While the software can’t imitate everything a DSLR offers, researchers are getting closer to creating better quality from smartphones.
Smartphone cameras remain more limited than their larger DSLR counterparts, but scientists are hoping to narrow the gap through artificial intelligence. In a recently published paper, scientists from the Computer Vision Lab at ETH Zurich developed a neural network system dubbed “Phancer” that can take a smartphone photo and give it the vibrant colors and sharpness from a DSLR camera.
The team started by training a network using photos taken from the exact same spot with a smartphone and then with a DSLR and comparing the quality between the two. Attempting to transform a smartphone image to a DSLR shot, however, created a loss of content, color and texture. To correct for those changes, the researchers created a 12-layer convolutional neural network (CNN), with three of those CNNs working to correct content loss, color loss and texture loss. The group then trained the system as a whole, which means that the first CCN contains the capabilities of all those layers.
Since the system works on a comparison, the program needs to know which smartphone you used for the shot and which DSLR you would like to imitate. If shots from both are in the database, the system can apply an algorithm to improve that uploaded smartphone shot.
The result is a photo with the exposure and colors that are closer to that DSLR hardware, despite being shot on a smartphone. The system isn’t perfect — researchers say that odd color casts are common, for example, adding a green tint to the overall image. The software can also go overboard on adding contrast, the researchers said, and in images from lower quality cameras, the program can exaggerate noise.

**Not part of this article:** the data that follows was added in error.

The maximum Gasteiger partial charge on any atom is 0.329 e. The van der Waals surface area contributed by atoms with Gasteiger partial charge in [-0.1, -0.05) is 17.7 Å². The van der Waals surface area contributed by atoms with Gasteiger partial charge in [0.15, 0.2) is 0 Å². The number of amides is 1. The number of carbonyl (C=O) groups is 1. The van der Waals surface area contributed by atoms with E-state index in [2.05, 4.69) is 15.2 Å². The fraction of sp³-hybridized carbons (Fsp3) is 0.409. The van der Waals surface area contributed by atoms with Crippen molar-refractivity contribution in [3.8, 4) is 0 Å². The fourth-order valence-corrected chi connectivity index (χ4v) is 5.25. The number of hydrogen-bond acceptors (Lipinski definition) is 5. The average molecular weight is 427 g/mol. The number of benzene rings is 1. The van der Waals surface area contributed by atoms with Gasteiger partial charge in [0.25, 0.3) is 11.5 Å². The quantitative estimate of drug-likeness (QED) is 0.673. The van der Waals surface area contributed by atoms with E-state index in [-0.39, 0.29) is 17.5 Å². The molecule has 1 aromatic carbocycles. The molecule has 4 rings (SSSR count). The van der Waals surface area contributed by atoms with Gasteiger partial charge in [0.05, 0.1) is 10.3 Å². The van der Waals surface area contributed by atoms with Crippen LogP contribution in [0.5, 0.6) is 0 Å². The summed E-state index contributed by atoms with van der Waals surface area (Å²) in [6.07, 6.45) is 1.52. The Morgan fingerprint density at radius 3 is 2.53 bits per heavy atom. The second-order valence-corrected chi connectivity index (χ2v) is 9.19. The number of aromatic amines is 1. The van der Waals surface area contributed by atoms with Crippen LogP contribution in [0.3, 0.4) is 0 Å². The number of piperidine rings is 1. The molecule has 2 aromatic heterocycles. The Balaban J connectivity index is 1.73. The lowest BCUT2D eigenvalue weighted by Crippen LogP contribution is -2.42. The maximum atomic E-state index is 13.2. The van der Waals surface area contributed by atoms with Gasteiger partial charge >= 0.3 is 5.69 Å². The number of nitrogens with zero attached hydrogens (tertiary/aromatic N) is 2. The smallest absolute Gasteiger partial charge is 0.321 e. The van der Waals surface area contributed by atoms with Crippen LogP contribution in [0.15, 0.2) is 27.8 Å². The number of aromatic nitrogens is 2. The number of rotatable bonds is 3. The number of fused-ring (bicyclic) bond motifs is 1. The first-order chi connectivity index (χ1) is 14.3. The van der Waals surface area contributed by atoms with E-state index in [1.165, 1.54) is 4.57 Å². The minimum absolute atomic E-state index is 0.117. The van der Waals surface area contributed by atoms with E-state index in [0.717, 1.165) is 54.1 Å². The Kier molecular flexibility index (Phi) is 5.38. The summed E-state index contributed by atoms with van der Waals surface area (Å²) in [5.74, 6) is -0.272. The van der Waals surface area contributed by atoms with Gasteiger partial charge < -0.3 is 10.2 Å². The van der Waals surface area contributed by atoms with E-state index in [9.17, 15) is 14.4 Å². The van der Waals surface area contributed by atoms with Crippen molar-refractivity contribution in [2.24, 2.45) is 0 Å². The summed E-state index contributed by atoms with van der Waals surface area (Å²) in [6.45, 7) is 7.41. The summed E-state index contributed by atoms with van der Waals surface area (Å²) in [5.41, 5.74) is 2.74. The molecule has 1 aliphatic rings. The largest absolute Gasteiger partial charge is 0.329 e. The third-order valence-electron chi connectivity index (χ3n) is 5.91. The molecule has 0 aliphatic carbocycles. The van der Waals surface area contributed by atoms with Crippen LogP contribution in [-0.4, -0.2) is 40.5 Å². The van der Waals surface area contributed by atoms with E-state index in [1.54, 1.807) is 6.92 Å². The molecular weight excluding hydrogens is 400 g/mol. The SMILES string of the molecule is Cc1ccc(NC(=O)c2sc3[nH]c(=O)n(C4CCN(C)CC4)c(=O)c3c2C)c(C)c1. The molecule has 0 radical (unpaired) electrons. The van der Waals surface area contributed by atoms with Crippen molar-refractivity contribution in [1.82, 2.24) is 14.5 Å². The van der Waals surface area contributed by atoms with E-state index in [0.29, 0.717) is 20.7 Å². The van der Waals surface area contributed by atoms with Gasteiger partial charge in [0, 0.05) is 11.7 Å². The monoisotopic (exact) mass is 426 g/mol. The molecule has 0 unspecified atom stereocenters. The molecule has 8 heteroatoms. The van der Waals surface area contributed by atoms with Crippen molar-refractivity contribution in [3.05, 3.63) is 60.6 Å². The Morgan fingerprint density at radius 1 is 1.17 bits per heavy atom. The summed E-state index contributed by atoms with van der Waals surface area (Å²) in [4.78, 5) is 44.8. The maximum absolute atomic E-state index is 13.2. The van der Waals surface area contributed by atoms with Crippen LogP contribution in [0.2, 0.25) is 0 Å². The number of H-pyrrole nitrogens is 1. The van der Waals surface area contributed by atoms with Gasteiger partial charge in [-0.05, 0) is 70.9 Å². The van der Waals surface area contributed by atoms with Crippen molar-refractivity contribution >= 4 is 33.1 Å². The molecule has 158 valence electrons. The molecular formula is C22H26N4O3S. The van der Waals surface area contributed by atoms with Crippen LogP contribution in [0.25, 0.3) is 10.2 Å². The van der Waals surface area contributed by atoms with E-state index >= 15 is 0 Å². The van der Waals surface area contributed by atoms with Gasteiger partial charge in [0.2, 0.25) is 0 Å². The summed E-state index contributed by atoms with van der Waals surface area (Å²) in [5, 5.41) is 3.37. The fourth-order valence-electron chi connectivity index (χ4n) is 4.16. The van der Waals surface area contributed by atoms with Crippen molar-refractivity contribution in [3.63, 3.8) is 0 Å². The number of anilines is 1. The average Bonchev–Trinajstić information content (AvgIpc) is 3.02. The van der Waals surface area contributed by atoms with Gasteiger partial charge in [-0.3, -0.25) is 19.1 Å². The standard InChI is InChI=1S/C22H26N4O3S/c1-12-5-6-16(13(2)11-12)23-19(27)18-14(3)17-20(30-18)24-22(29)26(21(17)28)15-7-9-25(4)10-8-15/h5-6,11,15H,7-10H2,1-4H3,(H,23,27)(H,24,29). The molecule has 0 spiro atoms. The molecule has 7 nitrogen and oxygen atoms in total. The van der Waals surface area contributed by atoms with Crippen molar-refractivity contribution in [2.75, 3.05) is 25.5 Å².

The software only looks at a handful of the differences between smartphones and DSLRs, namely color and sharpness. The research doesn’t mention attempting to mimic the depth of field (which AI can already do with the right hardware, either a dual-lens camera like the iPhone Plus or dual-pixel sensor like the Google Pixel 2). The software in some cases also emphasized the graininess from smartphone cameras that are less pronounced from DSLRs. But, coupled with other research projects and the existing tech, the algorithm could help AI bridge some of that gap between smartphone hardware and dedicated cameras.
The software is available for users to try out online, along with a set of before and after results of what the program can do.
The group isn’t the first to attempt to use AI to give smartphone photos better quality — earlier this year, a group from UC Berkeley created a style transfer algorithm that takes the style of one image and applies it to another, but they included the attempt to transfer DSLR style to a smartphone among the list of failures.